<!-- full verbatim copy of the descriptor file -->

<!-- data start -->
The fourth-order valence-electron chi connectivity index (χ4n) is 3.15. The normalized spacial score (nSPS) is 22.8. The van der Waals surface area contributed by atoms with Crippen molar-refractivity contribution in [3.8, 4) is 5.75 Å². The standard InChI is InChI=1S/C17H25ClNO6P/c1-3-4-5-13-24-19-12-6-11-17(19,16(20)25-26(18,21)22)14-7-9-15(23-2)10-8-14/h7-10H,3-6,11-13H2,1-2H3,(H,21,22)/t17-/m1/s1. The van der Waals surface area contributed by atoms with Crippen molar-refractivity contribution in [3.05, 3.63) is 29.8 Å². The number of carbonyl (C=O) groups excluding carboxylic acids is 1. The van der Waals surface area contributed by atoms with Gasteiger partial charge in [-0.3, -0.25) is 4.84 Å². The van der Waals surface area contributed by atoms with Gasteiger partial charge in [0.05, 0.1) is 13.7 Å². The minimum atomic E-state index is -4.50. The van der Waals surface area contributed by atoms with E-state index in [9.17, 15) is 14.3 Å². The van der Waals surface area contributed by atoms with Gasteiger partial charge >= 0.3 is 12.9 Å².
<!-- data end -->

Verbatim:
The fourth-order valence-electron chi connectivity index (χ4n) is 3.15. The normalized spacial score (nSPS) is 22.8. The van der Waals surface area contributed by atoms with Crippen molar-refractivity contribution in [3.8, 4) is 5.75 Å². The standard InChI is InChI=1S/C17H25ClNO6P/c1-3-4-5-13-24-19-12-6-11-17(19,16(20)25-26(18,21)22)14-7-9-15(23-2)10-8-14/h7-10H,3-6,11-13H2,1-2H3,(H,21,22)/t17-/m1/s1. The van der Waals surface area contributed by atoms with Crippen molar-refractivity contribution in [3.05, 3.63) is 29.8 Å². The number of carbonyl (C=O) groups excluding carboxylic acids is 1. The van der Waals surface area contributed by atoms with Gasteiger partial charge in [-0.3, -0.25) is 4.84 Å². The van der Waals surface area contributed by atoms with Gasteiger partial charge in [0.05, 0.1) is 13.7 Å². The minimum atomic E-state index is -4.50. The van der Waals surface area contributed by atoms with E-state index in [9.17, 15) is 14.3 Å². The van der Waals surface area contributed by atoms with Gasteiger partial charge >= 0.3 is 12.9 Å².